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Objective: To determine intraocular pressure (IOP) in healthy Hermann's tortoises (Testudo hermanni). Animals: 26 outdoor-housed Hermann's tortoises (13 males and 13 females); body weight ranged from 255 to 2,310 g, and age ranged from 4 to > 50 years. Procedures: After a preliminary ophthalmic evaluation was performed, IOP was measured by means of a rebound tonometer in both eyes of each tortoise. Three measurements were obtained for each eye; successive measurements were obtained from alternate eyes. Each measurement was based on the mean of 6 values automatically provided by the rebound tonometer. Statistical analysis was used to evaluate correlations between variables and to identify sex- or size-related IOP variations, and changes in IOP over multiple measurements. Results: Mean ± SEM IOP of the 52 eyes was 15.74 ± 0.20 mm Hg (range, 9 to 22 mm Hg). Results for t tests did not reveal significant differences in IOP between the right and left eyes or between males and females. A significant moderate negative correlation (r = -0.41; r(2) = 0.169) between IOP and body weight was detected. Results of repeated-measures ANOVA revealed a significant increase in IOP over multiple measurements. Conclusions and clinical relevance: Rebound tonometry was a practical and rapid means of determining IOP in small- to medium-sized tortoises that required minimal manual restraint of the animals. Establishing IOP values in healthy Hermann's tortoises will provide a reference frame for use during complete ophthalmic examinations, thus allowing clinicians to diagnose a broader spectrum of ocular pathological conditions in tortoises.
In this paper the use of the Phenol Red Thread (PRT) tear test is compared to the Schirmer tear test (STT) to establish normal values in the cat. The thread is 75 mm long and is impregnated with phenol red, a pH-sensitive indicator A 3 mm indentation at the end of the thread is inserted into the inferior conjunctival sac for 15 seconds. The slightly alkaline tears are absorbed and turn the pale yellow thread red. Tear production is measured in millimeters. Mean length of absorption for the PRT tear test was 23.04 mm +/- 2.23 mm/15 seconds. Due to little sensation of the thread while in the inferior conjunctival sac, the PRT tear test is theorized to accurately measure rears in the inferior conjunctival sac without the foreign body stimulus of the Schirmer tear test. We found the PRT tear test to be a simple, effective and rapid diagnostic tool for use in cats. The PRT tear rest values in cats are compared to previously established PRT tear test values in dogs.
Objective To evaluate feasibility and accuracy of intraocular pressure (IOP) measurement by rebound tonometry in adult red-eared slider turtles and determine the effects of manual and chemical restraint on IOP. Animal studiedSeventeen adult red-eared slider turtles. ProceduresIntraocular pressure was measured with TonoLab® and TonoVet® tonometers in conscious, unrestrained turtles. To evaluate the effects of manual restraint, turtles were restrained by digital pressure on the rostral head or proximal neck. The effect of two chemical restraint protocols (dexmedetomidine, ketamine, midazolam [DKM] and dexmedetomidine, ketamine [DK] subcutaneously) on IOP was evaluated. Triplicate TonoLab® and TonoVet® readings were compared with direct manometry in three ex vivo turtle eyes. ResultsTonoLab® correlated better with manometry at IOPs < 45 mmHg than TonoVet® (linear regression slopes of 0.89 and 0.30, respectively). Mean (±SD) IOP in unrestrained conscious turtles was significantly lower (P < 0.01) with TonoLab® (10.02 ± 0.66 mmHg) than with TonoVet® (11.32 ± 1.57 mmHg). Manual neck restraint caused a significant increase in IOP (+6.31 ± 5.59 mmHg), while manual rostral head restraint did not. Both chemical restraint protocols significantly reduced IOP (DKM: −1.0 ± 0.76 mmHg; DK: −1.79 ± 1.17) compared with measurements in conscious unrestrained turtles. Conclusions Chemical and manual neck restraint affected IOP. Rostral head restraint had no significant effect on IOP and is, therefore, recommended as the appropriate restraint technique in red-eared slider turtles. TonoLab® measurements estimated actual IOP more accurately, within physiologic range, than measurements obtained using the TonoVet®.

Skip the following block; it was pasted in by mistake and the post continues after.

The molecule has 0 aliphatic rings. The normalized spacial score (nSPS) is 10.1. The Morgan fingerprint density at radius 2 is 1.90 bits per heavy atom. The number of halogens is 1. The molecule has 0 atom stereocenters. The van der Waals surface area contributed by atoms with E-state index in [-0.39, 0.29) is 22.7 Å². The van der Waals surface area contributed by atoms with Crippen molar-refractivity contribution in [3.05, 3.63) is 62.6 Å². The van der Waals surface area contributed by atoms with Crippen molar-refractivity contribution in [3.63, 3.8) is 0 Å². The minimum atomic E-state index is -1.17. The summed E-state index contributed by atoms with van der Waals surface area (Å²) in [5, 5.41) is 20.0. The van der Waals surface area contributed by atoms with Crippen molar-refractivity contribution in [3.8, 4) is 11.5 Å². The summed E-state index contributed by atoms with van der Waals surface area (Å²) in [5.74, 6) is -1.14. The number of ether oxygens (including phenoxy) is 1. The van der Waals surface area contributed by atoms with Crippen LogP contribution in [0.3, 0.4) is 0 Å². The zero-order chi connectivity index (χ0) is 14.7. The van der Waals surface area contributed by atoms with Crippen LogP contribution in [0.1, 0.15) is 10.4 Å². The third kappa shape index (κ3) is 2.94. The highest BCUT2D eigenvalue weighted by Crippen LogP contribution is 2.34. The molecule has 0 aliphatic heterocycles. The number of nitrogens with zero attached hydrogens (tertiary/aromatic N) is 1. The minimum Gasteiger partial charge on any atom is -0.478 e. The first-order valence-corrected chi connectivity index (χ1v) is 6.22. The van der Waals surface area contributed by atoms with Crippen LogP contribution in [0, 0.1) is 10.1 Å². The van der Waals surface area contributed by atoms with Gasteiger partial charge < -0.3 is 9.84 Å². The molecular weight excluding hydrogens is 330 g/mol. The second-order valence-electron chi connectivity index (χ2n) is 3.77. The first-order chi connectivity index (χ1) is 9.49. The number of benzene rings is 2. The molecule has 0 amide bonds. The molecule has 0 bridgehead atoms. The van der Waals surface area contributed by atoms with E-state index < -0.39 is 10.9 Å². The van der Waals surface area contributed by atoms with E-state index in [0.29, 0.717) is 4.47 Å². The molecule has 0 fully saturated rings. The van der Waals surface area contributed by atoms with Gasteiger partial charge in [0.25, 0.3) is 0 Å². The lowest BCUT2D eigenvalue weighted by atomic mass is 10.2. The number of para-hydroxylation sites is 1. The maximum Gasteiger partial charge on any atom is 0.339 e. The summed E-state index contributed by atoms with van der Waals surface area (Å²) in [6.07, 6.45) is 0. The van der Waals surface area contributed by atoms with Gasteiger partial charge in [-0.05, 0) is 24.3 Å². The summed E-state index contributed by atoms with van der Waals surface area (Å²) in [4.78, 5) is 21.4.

The aqueous fraction of the tear film and the horizontal palpebral fissure length (HPFL) were measured in exotic and laboratory animals, specifically saffron finches (Sicalis flaveola), chestnut-bellied seed-finches (Sporophila angolensis), red-eared sliders (Trachemys scripta elegans), rats (Rattus norvegicus) and mice (Mus musculus). These species possess small eyes making it difficult to perform the typical Schirmer tear test. Measurement of the aqueous fraction of the tear was performed using the standardized endodontic absorbent paper point tear test (PPTT), accomplished with manual restraint by a single operator. The following results were obtained: saffron finches (n = 42)-HPFL (4.46 ± 0.09 mm) and PPTT (5.10 ± 0.26 mm); chestnut-bellied seed-finches (n = 38)-HPFL (4.77 ± 0.05 mm) and PPTT (4.11 ± 0.34 mm); red-eared sliders (n = 56)-HPFL (8.59 ± 0.08 mm) and PPTT (8.79 ± 0.38 mm); rats (n = 60)-HPFL (6.45 ± 0.09 mm) and PTT (6.18 ± 2.06 mm); and mice (n = 22)-HPFL (3.59 ± 0.27 mm) and PPTT (4.39 ± 1.45 mm).
To determine the normal reference range for phenol red thread test (PRTT) values in clinically normal Syrian hamsters (Mesocricetus auratus). Sixteen healthy adult Syrian hamsters (eight males and eight females) were used in this study. Ophthalmic examinations were performed without chemical restraint. PRTT values were evaluated in both eyes of all Syrian hamsters using a commercial PRTT strip of a single lot number. No statistically significant differences between right and left eyes were found for any of the results. The mean ± SD PRTT values for the study population were 6.8 ± 2.5 mm/15 s with a range from 3 to 11.5 mm/15 s. Mean PRTTs in male animals were 5.1 ± 1.2 mm/15 s, whereas mean PRTTs in female hamsters were 8.5 ± 2.3 mm/15 s. Comparison between mean PRTT values in males and females showed a significant difference (P = 0.004). Mean weights for males and females were 80.9 ± 4.8 and 90.6 ± 8.5 g, respectively. No linear relationship between mean PRTT and body weight was found in female (P = 0.46) and male (P = 0.92) hamsters. This study provides novel data for normal reference ranges of PRTT values in healthy Syrian hamsters. Results of this study may assist veterinarians in the diagnosis of ocular surface disease and syndromes affecting the tear film in these species.